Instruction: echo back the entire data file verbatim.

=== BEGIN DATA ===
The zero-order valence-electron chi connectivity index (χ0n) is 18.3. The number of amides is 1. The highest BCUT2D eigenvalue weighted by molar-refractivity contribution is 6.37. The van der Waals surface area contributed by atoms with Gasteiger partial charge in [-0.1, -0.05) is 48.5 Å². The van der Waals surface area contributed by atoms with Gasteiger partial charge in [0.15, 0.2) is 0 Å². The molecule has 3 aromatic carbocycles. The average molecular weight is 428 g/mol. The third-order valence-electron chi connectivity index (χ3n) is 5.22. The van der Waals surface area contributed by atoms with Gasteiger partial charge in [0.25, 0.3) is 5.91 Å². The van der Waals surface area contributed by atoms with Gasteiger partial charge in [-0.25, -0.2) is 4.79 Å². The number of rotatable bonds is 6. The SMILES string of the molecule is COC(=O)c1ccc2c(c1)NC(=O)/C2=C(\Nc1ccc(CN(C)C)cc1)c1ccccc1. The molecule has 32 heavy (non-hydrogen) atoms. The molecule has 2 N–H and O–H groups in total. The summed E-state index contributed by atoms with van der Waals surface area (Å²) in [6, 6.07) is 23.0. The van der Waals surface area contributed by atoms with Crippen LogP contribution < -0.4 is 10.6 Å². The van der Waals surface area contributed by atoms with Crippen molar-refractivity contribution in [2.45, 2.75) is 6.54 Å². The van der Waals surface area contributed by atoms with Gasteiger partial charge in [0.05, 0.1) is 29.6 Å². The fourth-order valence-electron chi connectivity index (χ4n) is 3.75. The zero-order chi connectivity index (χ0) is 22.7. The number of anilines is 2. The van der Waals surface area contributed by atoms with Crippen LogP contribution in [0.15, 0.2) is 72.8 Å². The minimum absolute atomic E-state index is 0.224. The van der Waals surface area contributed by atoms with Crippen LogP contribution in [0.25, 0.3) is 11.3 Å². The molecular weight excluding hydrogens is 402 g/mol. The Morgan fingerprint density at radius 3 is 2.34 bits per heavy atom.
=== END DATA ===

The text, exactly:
The zero-order valence-electron chi connectivity index (χ0n) is 18.3. The number of amides is 1. The highest BCUT2D eigenvalue weighted by molar-refractivity contribution is 6.37. The van der Waals surface area contributed by atoms with Gasteiger partial charge in [-0.1, -0.05) is 48.5 Å². The van der Waals surface area contributed by atoms with Gasteiger partial charge in [0.15, 0.2) is 0 Å². The molecule has 3 aromatic carbocycles. The average molecular weight is 428 g/mol. The third-order valence-electron chi connectivity index (χ3n) is 5.22. The van der Waals surface area contributed by atoms with Gasteiger partial charge in [0.25, 0.3) is 5.91 Å². The van der Waals surface area contributed by atoms with Gasteiger partial charge in [-0.25, -0.2) is 4.79 Å². The number of rotatable bonds is 6. The SMILES string of the molecule is COC(=O)c1ccc2c(c1)NC(=O)/C2=C(\Nc1ccc(CN(C)C)cc1)c1ccccc1. The molecule has 32 heavy (non-hydrogen) atoms. The molecule has 2 N–H and O–H groups in total. The summed E-state index contributed by atoms with van der Waals surface area (Å²) in [6, 6.07) is 23.0. The van der Waals surface area contributed by atoms with Crippen LogP contribution < -0.4 is 10.6 Å². The van der Waals surface area contributed by atoms with Crippen molar-refractivity contribution in [2.45, 2.75) is 6.54 Å². The van der Waals surface area contributed by atoms with Gasteiger partial charge in [0.05, 0.1) is 29.6 Å². The fourth-order valence-electron chi connectivity index (χ4n) is 3.75. The zero-order chi connectivity index (χ0) is 22.7. The number of anilines is 2. The van der Waals surface area contributed by atoms with Crippen LogP contribution in [0.15, 0.2) is 72.8 Å². The minimum absolute atomic E-state index is 0.224. The van der Waals surface area contributed by atoms with Crippen LogP contribution in [0.25, 0.3) is 11.3 Å². The molecular weight excluding hydrogens is 402 g/mol. The Morgan fingerprint density at radius 3 is 2.34 bits per heavy atom.